Turns out he had been convicted of "felony theft of property" and "felony accomplice to theft of property."  That means that Lewis stole property with a total value of at least $1,000.  That's a serious crime, to be sure, but it is not a violent crime.  In fact, there is nothing in Lewis's criminal history that would suggest he had ever committed a violent crime at all.

Since Lewis was on active parole, meaning that he had not completed his sentence, I suppose it's literally true that he would not have killed Beverly Carter if Arkansas had no parole.  But Rapert's simple-minded solution to the problem--like most of his political "solutions"--ignores the problem's complexity.

These are the facts:
  • Arkansas's prison system, despite significant increases in capacity over the last couple of decades, is bursting at the seams.  There are not enough beds to house anywhere close to all of the people serving active sentences.*
  • It is incredibly expensive to build new prisons.
  • Even if you could build new prisons, it is incredibly expensive to house and feed prison inmates.
  • Political pressure to lengthen sentences has forced more inmates into the prison system.
 * - I know whereof I speak.  I have a cousin who is a long-term alcoholic and drug addict who has committed numerous petty crimes either in support of his habits or because of them.  Treatment has proven ineffective for him in the long term.  He was better off in prison when he was serving an active sentence, and he--and the rest of us--would probably be better off if he were there now.  But there is simply no room for him.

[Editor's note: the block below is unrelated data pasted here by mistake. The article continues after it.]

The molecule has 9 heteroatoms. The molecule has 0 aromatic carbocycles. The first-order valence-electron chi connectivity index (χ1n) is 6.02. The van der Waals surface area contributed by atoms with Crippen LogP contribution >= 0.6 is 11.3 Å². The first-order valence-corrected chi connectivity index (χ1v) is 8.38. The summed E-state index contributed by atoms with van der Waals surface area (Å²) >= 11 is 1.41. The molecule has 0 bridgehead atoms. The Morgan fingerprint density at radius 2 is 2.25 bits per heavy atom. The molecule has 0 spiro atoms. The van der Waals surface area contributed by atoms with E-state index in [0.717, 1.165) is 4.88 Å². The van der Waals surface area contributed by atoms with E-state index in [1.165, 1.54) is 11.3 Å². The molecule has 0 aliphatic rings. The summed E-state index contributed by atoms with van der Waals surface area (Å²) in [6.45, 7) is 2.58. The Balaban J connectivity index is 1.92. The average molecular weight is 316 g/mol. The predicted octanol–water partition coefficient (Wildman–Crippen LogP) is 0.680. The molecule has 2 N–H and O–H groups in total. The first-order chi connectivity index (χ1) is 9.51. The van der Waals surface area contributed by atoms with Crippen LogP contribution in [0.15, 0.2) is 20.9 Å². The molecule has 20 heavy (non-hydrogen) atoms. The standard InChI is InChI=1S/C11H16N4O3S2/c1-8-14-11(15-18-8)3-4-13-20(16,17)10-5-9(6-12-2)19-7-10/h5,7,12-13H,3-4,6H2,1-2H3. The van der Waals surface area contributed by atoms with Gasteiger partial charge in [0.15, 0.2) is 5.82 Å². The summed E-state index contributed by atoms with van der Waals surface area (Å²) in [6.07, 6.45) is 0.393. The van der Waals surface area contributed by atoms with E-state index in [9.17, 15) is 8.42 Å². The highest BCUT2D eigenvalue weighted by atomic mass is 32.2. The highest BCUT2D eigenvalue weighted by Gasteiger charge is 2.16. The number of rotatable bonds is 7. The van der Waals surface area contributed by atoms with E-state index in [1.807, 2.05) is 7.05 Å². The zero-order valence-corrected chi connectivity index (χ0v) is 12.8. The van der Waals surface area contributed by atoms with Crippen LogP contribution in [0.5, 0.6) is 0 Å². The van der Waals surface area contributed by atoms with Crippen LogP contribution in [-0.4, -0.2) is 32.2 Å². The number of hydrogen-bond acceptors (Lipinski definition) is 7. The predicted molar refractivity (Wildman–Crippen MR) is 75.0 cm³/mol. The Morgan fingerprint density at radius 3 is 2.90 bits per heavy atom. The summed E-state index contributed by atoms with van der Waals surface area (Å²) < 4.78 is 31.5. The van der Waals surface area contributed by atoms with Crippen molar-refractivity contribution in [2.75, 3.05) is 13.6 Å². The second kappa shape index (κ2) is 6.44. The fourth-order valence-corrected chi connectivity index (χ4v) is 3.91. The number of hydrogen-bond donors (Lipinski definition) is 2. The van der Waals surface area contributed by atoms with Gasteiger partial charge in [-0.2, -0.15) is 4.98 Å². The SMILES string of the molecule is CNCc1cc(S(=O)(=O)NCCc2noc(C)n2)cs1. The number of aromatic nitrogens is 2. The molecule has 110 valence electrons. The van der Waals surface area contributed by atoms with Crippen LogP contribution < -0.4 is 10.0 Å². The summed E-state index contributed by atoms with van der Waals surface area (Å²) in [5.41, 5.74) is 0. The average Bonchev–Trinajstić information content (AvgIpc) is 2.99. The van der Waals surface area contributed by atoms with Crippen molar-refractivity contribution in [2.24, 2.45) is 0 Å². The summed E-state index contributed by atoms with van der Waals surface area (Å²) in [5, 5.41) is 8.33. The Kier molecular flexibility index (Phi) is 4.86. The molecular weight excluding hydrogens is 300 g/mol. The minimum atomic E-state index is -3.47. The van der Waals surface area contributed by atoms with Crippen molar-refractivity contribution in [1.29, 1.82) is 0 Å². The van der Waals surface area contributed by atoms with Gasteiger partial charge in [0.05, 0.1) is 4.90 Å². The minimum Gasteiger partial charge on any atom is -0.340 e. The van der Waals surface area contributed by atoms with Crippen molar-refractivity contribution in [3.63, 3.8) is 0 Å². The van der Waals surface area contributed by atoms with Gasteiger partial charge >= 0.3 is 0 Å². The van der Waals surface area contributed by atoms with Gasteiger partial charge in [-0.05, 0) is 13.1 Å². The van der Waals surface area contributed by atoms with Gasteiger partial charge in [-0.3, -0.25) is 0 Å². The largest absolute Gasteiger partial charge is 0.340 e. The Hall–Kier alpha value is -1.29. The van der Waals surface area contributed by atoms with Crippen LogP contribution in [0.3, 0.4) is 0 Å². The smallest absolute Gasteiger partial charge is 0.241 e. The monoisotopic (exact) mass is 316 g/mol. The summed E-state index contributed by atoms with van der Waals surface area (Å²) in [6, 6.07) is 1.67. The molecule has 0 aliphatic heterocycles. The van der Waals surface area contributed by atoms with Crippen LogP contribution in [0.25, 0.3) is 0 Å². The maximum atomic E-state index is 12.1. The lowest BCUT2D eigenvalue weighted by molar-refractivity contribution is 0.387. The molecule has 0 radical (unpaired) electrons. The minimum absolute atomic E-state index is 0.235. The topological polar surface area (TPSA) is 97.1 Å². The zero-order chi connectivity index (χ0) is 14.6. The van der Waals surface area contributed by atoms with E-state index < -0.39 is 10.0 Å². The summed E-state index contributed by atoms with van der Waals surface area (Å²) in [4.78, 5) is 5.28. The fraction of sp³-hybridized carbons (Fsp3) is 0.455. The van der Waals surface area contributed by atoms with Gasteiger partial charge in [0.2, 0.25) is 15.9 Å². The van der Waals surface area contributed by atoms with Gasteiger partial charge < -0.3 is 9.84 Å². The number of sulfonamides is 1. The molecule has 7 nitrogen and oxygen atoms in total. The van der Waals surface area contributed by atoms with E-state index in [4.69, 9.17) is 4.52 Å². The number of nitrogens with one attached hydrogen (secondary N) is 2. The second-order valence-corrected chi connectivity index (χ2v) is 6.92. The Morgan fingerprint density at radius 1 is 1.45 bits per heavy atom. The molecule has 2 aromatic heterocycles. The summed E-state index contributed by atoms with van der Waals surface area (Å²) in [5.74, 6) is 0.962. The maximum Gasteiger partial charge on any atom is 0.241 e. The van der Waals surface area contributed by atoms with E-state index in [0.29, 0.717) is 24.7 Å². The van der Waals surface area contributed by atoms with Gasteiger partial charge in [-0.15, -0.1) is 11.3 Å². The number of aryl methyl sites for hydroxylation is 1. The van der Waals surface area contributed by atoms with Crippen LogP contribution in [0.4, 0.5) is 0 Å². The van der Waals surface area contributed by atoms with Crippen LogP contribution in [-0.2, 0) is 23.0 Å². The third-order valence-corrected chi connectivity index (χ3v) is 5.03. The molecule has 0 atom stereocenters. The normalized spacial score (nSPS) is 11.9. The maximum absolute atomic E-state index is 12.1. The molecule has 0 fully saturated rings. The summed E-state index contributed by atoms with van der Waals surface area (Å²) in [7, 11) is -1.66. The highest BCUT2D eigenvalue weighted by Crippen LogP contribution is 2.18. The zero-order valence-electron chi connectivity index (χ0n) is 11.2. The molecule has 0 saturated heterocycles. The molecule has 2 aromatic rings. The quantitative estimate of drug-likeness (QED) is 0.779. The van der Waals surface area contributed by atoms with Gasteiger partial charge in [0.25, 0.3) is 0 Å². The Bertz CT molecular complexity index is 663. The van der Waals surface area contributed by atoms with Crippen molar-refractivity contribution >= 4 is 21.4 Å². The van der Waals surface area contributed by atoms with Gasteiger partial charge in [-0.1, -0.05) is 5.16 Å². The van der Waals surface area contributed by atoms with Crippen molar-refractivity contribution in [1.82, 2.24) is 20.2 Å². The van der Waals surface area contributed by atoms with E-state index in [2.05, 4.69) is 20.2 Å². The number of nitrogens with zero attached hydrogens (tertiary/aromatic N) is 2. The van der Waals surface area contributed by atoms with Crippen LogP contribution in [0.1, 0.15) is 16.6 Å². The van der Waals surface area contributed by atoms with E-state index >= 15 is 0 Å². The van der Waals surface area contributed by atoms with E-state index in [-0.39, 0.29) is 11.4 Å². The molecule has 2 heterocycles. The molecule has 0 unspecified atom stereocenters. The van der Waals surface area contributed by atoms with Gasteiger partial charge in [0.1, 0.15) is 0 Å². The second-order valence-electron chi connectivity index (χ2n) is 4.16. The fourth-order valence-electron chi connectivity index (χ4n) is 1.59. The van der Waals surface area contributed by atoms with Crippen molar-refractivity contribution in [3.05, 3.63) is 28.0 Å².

And none of that reaches the impact of imprisonment on the lives of people who do go to prison.  Most people who commit felonies have extreme difficulty obtaining post-sentence employment--a major factor in recidivism.  People will do what is necessary to feed themselves.

The purpose of parole isn't to "turn criminals loose."  Parole is an incentive for good behavior while serving an active sentence.  It's also an incentive to use active imprisonment as an opportunity to obtain education, job training, psychological counseling, and other services that help inmates become productive citizens upon their release.  Perhaps most importantly, parole provides relief to the prison system by establishing an intermediate step between active imprisonment and outright release; parolees are subject to periodic monitoring, and if they commit crimes while on parole, they can be sent back to prison immediately to serve our their sentences, on top of a new sentence for the new crime if convicted.  Parole is far less expensive than active imprisonment, and it allows the prison system to prioritize inmates according to the danger they pose to others.

Simply put, there was no indication that Arron Lewis posed a danger to anyone until this past weekend.  To indict the parole system for any role in his crime is, at best, misplaced anger, and at worst, political opportunism.

Of course, it's not like we should expect more from Rapert.  Asking his opinion on legal matters is like asking your accountant for an opinion about surgery. After all, this is the constitutional non-scholar who suggested, apparently seriously, that the vote on a statewide referendum should outweigh a provision in the federal Constitution.

But this kind of politically opportunistic, ill-considered, knee-jerk reaction demonstrates why the people of Faulkner County need to retire Sen. Rapert.  We don't need his brand of radicalism anywhere near the Arkansas Legislature.